Harlem is a mélange of old and new. Famous for countless historic brownstones and one former president, the neighborhood is in the midst of a second renaissance. Old buildings that have fallen into disrepair are being reinvigorated, while new structures are being erected, enticing residents from all of New York’s boroughs to relocate to Manhattan – the city within the City.
Many people point to Bill Clinton’s choice of offices at 125th St. as the impetus of the new Harlem renaissance. With so much potential residing in the neighborhood, I can’t help but feel like President Clinton’s offices may have been a shot in the arm – but the neighborhood would still be thriving, with or without the Secret Service detail.
I have been working in conjunction with Alexis McSween’s team at Bottom Line Construction & Development, LLC (BLC&D) on one such residential project in Harlem. Part of our challenge has been to navigate the changing dynamics of this legendary patch of land in upper Manhattan, including how housing trends are impacting its viability. I originally met a broker who introduced me to a developer, who needs alternative financing.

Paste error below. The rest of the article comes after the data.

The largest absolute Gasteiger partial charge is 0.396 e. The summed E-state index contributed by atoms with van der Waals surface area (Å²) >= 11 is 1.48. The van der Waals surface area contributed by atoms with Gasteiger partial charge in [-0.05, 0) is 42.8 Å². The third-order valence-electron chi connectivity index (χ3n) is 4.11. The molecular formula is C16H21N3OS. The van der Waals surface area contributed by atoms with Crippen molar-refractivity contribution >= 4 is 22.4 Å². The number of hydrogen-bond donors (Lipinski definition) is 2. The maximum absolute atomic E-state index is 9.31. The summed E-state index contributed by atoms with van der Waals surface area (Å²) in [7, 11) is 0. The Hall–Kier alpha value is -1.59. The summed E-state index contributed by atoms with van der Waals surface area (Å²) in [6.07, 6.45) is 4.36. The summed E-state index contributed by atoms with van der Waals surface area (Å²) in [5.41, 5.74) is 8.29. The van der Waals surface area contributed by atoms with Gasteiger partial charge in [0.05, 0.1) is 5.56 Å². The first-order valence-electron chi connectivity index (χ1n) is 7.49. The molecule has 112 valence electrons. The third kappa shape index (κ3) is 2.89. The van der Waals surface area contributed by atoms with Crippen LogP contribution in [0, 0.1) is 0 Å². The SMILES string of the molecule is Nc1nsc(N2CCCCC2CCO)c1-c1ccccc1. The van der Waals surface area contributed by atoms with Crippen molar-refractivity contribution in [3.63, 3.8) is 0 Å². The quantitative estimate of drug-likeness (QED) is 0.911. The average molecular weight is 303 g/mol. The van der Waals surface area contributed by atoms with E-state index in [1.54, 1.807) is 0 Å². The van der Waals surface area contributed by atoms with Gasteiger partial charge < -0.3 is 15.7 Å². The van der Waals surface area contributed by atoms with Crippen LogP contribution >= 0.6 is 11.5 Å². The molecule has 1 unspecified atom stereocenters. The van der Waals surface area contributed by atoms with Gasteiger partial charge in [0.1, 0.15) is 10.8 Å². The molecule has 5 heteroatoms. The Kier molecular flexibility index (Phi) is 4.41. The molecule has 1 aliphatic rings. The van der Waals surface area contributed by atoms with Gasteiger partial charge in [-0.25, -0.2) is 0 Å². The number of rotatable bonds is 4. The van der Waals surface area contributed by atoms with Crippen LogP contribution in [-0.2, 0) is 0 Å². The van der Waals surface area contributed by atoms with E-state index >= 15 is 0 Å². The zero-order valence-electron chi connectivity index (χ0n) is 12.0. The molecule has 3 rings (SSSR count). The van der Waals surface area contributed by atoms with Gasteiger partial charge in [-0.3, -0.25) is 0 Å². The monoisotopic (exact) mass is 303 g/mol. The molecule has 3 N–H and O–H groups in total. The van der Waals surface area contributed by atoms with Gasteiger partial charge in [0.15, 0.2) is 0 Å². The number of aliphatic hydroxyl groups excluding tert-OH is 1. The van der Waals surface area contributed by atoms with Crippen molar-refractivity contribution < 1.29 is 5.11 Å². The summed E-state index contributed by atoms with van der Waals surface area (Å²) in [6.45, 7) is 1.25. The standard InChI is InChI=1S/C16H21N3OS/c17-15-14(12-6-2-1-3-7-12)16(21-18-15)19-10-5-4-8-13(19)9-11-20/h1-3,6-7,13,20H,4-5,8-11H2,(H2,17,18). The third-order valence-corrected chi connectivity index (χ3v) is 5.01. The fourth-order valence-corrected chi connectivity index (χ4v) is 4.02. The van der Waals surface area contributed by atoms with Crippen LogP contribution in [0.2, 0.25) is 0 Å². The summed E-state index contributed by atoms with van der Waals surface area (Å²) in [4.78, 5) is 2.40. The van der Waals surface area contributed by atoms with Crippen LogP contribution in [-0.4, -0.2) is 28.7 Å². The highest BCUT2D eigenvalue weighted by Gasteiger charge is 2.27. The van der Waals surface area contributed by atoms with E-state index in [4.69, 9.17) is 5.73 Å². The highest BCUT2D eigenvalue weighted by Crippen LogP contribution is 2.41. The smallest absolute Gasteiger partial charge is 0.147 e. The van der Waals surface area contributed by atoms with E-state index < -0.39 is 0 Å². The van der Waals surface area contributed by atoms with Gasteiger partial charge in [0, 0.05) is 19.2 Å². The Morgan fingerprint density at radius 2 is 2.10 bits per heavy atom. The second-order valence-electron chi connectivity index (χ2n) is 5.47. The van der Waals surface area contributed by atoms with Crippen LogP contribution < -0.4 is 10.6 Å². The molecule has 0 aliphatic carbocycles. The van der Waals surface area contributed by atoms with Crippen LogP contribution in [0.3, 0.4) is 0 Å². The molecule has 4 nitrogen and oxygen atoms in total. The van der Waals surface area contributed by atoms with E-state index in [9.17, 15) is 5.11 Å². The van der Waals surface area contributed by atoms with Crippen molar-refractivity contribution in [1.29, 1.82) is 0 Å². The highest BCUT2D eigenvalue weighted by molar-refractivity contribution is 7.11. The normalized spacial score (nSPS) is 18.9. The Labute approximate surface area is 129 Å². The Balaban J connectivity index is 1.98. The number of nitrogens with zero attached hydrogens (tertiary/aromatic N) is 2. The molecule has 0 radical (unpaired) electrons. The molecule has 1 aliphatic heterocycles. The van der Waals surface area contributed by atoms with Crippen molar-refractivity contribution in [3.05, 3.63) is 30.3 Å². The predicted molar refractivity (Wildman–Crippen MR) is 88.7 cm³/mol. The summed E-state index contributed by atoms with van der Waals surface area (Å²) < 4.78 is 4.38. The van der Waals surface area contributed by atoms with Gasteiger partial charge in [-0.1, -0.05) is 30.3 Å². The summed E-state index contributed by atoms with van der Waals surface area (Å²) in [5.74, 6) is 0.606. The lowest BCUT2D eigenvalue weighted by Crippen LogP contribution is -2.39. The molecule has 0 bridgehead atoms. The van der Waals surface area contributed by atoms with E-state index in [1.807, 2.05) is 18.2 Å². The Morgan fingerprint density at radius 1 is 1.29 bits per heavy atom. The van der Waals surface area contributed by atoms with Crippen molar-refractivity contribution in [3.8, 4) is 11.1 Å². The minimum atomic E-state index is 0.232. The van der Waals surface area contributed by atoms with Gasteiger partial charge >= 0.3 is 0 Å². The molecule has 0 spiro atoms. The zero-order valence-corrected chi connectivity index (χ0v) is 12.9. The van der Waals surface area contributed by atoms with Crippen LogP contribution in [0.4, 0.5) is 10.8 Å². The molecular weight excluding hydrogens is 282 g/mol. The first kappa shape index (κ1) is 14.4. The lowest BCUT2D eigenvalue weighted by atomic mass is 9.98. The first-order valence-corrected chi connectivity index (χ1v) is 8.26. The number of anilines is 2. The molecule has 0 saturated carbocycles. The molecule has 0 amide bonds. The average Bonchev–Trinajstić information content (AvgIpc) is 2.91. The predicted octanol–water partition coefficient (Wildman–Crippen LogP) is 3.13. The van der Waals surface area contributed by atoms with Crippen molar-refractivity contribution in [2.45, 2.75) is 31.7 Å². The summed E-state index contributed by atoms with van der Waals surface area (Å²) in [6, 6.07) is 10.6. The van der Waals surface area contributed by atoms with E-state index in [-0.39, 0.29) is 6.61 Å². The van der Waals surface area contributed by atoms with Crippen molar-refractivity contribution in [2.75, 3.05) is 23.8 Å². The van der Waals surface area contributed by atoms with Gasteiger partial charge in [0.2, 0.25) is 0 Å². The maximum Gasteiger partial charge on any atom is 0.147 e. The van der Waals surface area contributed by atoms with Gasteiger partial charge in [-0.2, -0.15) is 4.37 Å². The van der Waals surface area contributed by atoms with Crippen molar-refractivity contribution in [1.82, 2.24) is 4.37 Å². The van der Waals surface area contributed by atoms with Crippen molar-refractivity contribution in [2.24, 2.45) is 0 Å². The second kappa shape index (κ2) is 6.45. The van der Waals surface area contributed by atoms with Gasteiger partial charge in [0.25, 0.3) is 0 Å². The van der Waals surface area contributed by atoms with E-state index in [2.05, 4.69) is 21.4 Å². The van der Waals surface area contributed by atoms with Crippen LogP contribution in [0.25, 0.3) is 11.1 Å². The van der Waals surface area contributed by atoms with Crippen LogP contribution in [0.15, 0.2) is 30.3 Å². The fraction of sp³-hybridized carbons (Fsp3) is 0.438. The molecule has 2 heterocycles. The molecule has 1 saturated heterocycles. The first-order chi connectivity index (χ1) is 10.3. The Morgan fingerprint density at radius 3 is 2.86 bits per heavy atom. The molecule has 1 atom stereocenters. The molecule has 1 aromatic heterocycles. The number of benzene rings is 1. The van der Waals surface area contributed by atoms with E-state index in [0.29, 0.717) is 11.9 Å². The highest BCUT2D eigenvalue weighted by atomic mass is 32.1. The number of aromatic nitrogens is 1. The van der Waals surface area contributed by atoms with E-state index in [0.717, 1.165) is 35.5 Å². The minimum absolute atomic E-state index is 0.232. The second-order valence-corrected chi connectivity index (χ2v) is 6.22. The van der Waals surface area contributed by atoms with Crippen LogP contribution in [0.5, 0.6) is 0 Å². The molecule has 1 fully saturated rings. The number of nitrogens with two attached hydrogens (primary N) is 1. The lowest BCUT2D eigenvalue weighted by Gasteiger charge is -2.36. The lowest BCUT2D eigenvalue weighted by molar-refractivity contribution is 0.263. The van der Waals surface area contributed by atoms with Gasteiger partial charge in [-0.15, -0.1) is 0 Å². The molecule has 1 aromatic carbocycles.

Some of the questions we have been faced with include:
- Doorman or no doorman?
- Pre-sell or wait and see?
- How strong is the market?
The decision on whether or not to have a doorman at the entrance to the building may seem like a minor detail, but a lot of thought was put into it. The developer made the decision not to have a doorman only after thorough research. A comparable market analysis revealed that other buildings in the immediate area did not have a doorman, and the developer chose to follow suit. They may instead do a “video doorman.”
The next challenge that was considered was whether or not to pre-sell the units or wait to see what the market could do upon opening. Real estate tends to lag the actual economy by anywhere from 12 to 18 months. An example of that is when a company starts shedding their employees and doing layoffs, then after a while they say, “I have to get rid of some of this space.”
This led to a practical discussion about the selling price and how much of the property do they want to pre-sell vs. waiting for the market – which is tending to drift upwards now. There is a bit of a trade-off: with pre-sold units, the bank is happier because they know that more of the money is confirmed – but if you wait you could possibly earn more per unit (especially in an upward trending market).
Rather than knock down, these are all ways to re-imagine and potentially repurpose a historical area. How do you think the NYC residential market is performing? What has been your recent experience in trying to acquire housing? Curious about any building developments near you in NYC?